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Flu, higher rates shape LTC earnings

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Increases in long-term care insurance (LTCI) prices helped an LTCI carrier in the fourth quarter of 2012, and influenza helped a provider of long-term care (LTC) services.

CNO Financial Group Inc. (NYSE:CNO), the insurer, is reporting a total of $101 million in net income for the latest quarter on $1.1 billion in revenue, up from $64 million in net income on $1.1 billion in revenue for the fourth quarter of 2011.

The Bankers Life generated $6 million in new LTCI sales on $135 million in premium revenue, compared with $7 million in new LTCI sales on $136 million in premium revenue during the comparable quarter in 2011.

LTCI revenue fell partly because the company is shifting towards sales of a limited-benefit LTCI product, the company said in an investor presentation.

The Bankers Life LTCI benefit ratio — the quotient that results from dividing LTCI policy benefits by policy revenue — fell to 64.8 percent, from 72.6 percent.

Frederick Crawford, CNO’s chief financial officer (CFO), noted during a call the company held to discuss its earnings that the LTCI business results and benefit ratio benefited from the company’s efforts to increase rates on some blocks of LTCI business.

The rate hikes increased premium revenue on the policies that stayed in force, and, in addition, the rate hikes caused some holders of older policies with higher reserves to drop their policies, Crawford said.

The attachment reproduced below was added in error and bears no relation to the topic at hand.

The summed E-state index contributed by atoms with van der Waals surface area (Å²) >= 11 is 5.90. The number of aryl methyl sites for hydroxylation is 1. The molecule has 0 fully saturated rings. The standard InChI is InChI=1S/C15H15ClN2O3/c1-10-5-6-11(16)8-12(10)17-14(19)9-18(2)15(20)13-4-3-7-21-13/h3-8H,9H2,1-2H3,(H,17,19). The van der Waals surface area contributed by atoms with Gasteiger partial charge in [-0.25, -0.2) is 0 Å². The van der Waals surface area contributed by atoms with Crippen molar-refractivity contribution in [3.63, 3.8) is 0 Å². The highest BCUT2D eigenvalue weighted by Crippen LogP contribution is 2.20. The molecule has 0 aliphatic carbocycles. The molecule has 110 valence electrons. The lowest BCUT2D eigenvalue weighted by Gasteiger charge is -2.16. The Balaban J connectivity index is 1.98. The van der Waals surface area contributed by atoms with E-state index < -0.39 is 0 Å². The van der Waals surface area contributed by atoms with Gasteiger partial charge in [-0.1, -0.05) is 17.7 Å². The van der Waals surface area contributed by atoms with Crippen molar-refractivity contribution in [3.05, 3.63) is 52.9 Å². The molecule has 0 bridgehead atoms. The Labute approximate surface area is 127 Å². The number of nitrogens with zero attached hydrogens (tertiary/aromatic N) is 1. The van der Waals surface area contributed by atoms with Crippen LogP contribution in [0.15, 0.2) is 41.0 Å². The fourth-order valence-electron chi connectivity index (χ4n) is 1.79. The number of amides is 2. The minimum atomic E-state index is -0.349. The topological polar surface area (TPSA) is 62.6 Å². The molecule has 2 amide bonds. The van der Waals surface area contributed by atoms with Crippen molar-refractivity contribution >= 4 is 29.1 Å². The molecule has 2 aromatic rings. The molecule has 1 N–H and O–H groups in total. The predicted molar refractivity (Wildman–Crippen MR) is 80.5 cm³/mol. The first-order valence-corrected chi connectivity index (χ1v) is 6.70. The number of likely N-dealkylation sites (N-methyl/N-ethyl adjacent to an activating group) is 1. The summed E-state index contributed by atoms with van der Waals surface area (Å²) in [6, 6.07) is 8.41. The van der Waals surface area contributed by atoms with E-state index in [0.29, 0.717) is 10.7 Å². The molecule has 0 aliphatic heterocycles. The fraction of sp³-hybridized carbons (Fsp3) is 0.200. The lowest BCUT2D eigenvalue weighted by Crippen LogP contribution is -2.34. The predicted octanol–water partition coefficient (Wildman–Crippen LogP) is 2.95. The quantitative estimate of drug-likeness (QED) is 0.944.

“Long-term care benefited from a spike in lapse-related reserve releases,” Crawford said.

LTCI pricing actions are slowing, and CNO is unlikely to get similar boosts from lapse-related LTCI reserve releases in the future, Crawford said.

After adjusting for the effects of the reserve releases, the latest adjusted LTCI benefit ratio was about 72 percent, Crawford said.

Meanwhile, over at Brookdale Senior Living Inc., executives were talking about the effects of the severe 2012-2013 flu season on use of LTC services.

Brookdale is reporting a $25 million net loss for the latest quarter on $700 million in revenue, compared with a $15 net loss on $672 million in revenue for the fourth quarter of 2011.

The net loss was the result of non-cash items such as depreciation and non-cash stock-based compensation expense, and operating results were strong, the company said.

During Brookdale’s call, Mark Ohlendorf, the CFO, said the flu severe season caused a small but noticeable increase in the number of assisted living and independent living facility residents who moved out.

“But, at the same time, our occupancy on the skilled nursing side actually increased by an equal amount,” Ohlendorf said.

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